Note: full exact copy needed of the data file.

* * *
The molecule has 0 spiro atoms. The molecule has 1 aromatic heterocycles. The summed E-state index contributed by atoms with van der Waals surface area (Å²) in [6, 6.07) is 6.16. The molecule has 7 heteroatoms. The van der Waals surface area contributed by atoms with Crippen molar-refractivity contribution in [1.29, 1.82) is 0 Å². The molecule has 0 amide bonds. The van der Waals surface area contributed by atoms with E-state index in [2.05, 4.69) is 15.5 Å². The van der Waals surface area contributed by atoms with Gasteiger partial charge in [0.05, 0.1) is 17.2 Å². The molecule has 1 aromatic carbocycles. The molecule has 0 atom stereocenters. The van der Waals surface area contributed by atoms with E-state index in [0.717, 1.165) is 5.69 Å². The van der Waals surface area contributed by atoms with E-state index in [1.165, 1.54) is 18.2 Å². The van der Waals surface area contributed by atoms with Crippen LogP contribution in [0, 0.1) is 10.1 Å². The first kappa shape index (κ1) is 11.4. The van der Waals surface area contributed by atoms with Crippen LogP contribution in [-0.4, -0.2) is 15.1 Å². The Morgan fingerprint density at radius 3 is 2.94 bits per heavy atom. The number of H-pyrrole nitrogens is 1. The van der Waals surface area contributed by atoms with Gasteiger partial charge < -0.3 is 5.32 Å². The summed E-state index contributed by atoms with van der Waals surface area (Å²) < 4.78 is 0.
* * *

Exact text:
The molecule has 0 spiro atoms. The molecule has 1 aromatic heterocycles. The summed E-state index contributed by atoms with van der Waals surface area (Å²) in [6, 6.07) is 6.16. The molecule has 7 heteroatoms. The van der Waals surface area contributed by atoms with Crippen molar-refractivity contribution in [1.29, 1.82) is 0 Å². The molecule has 0 amide bonds. The van der Waals surface area contributed by atoms with E-state index in [2.05, 4.69) is 15.5 Å². The van der Waals surface area contributed by atoms with Gasteiger partial charge in [0.05, 0.1) is 17.2 Å². The molecule has 1 aromatic carbocycles. The molecule has 0 atom stereocenters. The van der Waals surface area contributed by atoms with E-state index in [0.717, 1.165) is 5.69 Å². The van der Waals surface area contributed by atoms with E-state index in [1.165, 1.54) is 18.2 Å². The van der Waals surface area contributed by atoms with Crippen LogP contribution in [0, 0.1) is 10.1 Å². The first kappa shape index (κ1) is 11.4. The van der Waals surface area contributed by atoms with Crippen LogP contribution in [-0.4, -0.2) is 15.1 Å². The Morgan fingerprint density at radius 3 is 2.94 bits per heavy atom. The number of H-pyrrole nitrogens is 1. The van der Waals surface area contributed by atoms with Gasteiger partial charge < -0.3 is 5.32 Å². The summed E-state index contributed by atoms with van der Waals surface area (Å²) < 4.78 is 0.